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J Am Diet Assoc. 2010 Apr;110(4):527-34. doi: 10.1016/j.jada.2009.12.028.

Dietary, weight, and psychological changes among patients with obesity, 8 years after gastric bypass.

Author information

1
Nutrition and Dietetics Department, School of Health Professions, R. Caroubiers 25, 1227 Carouge, Switzerland. Maaike.Kruseman@hesge.ch

Abstract

BACKGROUND AND OBJECTIVE:

Long-term data on patients with obesity outcome after bariatric surgery are lacking. The goal was to document dietary and anthropometric changes more than 5 years after surgery, as well as patients' eating behavior, psychological state, and quality of life.

METHODS:

A cohort of 80 women (mean age 40+/-10 years) who underwent a Roux-en-Y gastric bypass between 1997 and 2002 were followed in a Swiss University Hospital for an average of 8+/-1.2 years. The primary outcome was successful weight loss defined as excess weight loss >or=50%. Body composition was measured by bioelectrical analysis, and diet was assessed via a food diary. Eating disorders, psychological factors, and quality of life were evaluated by questionnaires. Patients' perceptions of difficulties and benefits were explored using semistructured interviewing. Results at baseline and last visit were compared using paired t test. Cofactors' means were compared between successful and unsuccessful patients with Student t tests and logistic regression.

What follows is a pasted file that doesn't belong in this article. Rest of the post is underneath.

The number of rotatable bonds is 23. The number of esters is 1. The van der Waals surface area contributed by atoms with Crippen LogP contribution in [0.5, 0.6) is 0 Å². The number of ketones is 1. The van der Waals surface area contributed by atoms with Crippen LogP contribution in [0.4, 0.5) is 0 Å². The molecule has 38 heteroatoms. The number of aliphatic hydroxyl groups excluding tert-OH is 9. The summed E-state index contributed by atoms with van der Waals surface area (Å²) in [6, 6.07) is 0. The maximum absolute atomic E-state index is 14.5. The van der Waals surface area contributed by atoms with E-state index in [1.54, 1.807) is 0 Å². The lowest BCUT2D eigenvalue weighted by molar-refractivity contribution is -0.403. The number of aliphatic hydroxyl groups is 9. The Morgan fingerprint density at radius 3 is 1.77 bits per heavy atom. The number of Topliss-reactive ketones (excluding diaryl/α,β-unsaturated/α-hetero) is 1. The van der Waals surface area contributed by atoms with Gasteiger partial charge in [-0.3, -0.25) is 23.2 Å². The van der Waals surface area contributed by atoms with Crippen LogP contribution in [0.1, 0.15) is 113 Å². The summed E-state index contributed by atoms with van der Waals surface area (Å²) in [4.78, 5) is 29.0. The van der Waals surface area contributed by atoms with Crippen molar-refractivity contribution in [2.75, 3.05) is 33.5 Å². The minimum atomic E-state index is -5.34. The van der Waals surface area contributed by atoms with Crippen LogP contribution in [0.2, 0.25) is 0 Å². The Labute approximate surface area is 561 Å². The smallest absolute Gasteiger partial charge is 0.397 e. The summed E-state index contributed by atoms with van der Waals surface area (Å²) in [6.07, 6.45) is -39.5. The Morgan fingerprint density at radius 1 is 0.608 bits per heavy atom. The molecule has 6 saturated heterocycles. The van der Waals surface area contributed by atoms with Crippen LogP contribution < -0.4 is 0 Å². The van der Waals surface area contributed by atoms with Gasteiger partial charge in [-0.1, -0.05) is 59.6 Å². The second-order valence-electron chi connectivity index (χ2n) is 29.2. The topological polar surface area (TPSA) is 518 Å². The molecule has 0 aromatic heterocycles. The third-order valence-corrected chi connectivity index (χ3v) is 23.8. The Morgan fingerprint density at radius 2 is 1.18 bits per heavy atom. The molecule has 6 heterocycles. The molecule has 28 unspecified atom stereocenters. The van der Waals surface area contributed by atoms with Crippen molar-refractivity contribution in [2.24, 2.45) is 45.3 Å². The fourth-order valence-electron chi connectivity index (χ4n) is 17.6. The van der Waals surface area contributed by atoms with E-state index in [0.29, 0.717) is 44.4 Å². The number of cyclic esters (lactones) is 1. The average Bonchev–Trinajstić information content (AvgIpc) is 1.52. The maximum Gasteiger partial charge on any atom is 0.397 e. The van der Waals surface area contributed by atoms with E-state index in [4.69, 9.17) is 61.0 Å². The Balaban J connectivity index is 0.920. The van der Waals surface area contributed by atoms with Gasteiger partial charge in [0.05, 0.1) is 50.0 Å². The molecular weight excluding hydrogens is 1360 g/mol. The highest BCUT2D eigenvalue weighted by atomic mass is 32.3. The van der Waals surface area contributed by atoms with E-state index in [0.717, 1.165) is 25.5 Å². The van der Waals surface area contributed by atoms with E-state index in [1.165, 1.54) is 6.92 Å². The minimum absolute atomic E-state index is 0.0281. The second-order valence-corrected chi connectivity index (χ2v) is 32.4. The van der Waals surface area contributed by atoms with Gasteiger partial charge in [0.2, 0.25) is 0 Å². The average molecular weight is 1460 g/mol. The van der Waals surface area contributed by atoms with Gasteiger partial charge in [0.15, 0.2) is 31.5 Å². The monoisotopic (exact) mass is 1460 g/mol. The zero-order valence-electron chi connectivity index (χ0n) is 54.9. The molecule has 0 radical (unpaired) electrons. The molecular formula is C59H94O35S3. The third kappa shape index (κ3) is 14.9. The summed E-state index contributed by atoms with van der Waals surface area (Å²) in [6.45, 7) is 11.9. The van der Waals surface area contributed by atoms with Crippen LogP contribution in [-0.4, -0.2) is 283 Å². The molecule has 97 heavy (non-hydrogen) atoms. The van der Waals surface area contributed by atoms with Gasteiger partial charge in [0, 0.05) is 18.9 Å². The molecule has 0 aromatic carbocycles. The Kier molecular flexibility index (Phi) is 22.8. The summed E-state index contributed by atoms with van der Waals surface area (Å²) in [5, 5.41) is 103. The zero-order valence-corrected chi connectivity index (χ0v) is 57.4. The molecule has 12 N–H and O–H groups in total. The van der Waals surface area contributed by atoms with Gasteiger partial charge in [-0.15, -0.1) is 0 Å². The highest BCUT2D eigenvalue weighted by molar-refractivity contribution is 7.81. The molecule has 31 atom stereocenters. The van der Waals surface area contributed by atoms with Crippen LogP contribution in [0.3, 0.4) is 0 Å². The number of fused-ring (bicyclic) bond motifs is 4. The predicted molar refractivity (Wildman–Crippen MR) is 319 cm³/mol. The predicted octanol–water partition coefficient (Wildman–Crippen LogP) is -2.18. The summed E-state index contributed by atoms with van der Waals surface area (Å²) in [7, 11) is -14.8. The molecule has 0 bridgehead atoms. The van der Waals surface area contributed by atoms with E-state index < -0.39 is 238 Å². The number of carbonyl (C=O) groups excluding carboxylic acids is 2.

RESULTS:

Average weight loss 8 years after surgery was 30.7+/-13.8 kg. Excess weight loss >or=50% was observed for 47 patients (59%). Between baseline and last visit, relative proportions of fat mass/total body weight decreased, and fat-free mass/total body weight increased. Mean energy intake was 2,355+/-775 kcal at baseline and 1,680+/-506 kcal at last visit, with 42% of energy from carbohydrates, 39% of energy from fats, and 19% of energy from protein (0.8 g/kg). At last visit, 41 patients (51%) described episodes of binge eating or night eating syndrome. Factors associated with excess weight loss >or=50% were: younger age at operation, greater number of psychological consultations before the operation, and higher scores on ineffectiveness and social insecurity scales at baseline.

CONCLUSIONS:

More than half of the patients achieved successful weight loss, but disordered eating behavior was frequent. Periodic follow-up screenings and interdisciplinary care are advised. The definition of successful outcome should take into account problematic eating behaviors.

PMID:
20338278
DOI:
10.1016/j.jada.2009.12.028
[Indexed for MEDLINE]

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